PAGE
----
If you have visited Fintel Library’s home page lately, and if you are reading this post, there’s a good chance you have, you will have noticed some changes. In addition to the new chat function which allows you instant access to real live librarians no matter where you are, we have enhanced the Fintel Answers knowledge base interface to give you better access to a searchable repository of knowledge about Fintel Library’s resources, services, and policies. You may also have noticed that the search box has changed too. By streamlining the interface, you can get the information you need more quickly and with less hassle.
We made these changes while leaving popular links like our complete list of resources and the Reference Appointment form in their familiar places on the page. We figure that these links are working just fine where they are and saw no reason to move them.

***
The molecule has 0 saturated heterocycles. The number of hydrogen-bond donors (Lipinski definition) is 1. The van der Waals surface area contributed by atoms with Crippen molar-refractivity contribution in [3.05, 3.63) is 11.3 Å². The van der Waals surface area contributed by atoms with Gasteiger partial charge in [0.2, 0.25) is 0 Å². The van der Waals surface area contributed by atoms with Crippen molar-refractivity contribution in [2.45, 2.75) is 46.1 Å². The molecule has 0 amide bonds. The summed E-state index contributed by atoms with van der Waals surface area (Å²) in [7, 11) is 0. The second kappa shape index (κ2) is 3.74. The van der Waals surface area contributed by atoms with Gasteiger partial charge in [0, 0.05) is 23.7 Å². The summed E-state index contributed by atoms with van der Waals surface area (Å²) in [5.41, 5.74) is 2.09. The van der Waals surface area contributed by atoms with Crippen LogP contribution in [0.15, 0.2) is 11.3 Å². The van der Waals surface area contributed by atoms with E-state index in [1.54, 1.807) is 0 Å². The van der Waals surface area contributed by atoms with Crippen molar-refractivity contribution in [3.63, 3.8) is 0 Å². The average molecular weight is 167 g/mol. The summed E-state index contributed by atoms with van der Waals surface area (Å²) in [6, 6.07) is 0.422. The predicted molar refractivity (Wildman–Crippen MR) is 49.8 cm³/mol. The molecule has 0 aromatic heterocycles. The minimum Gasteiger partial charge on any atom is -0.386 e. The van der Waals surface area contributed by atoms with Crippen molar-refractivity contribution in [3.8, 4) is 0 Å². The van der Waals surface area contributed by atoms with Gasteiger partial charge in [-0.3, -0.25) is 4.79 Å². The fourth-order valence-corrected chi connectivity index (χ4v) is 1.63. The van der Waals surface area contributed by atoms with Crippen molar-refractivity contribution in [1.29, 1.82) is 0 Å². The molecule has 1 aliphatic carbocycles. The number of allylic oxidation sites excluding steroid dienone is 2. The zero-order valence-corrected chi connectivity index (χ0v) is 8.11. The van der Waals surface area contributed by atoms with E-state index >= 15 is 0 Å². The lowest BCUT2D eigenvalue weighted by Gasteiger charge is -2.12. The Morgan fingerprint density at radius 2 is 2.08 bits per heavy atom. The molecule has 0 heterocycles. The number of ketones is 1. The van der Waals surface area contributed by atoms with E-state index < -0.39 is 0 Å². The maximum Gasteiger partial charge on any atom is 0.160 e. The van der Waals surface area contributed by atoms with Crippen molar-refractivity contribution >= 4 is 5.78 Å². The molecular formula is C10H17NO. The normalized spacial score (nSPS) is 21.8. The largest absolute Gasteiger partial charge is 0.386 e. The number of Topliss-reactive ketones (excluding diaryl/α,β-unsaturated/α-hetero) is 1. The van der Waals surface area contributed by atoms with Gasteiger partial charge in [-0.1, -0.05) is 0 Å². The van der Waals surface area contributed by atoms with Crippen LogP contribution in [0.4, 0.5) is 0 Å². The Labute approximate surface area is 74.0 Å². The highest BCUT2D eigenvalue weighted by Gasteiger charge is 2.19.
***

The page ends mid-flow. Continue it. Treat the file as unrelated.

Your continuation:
But that’s not the best part; behind the scenes Fintel Library has implemented a new content management system powered by LibGuides, yes, the same LibGuides you are familiar with from the myriad class and subject guide pages compiled by library staff. This content management system allows us to have more seamless transitions between all of our online functions, searching, knowledge base, chat, this blog, and the rest of Fintel Library’s services. We hope you like the new look and find the page useful.
Are you refreshed and ready to get back to work? Good.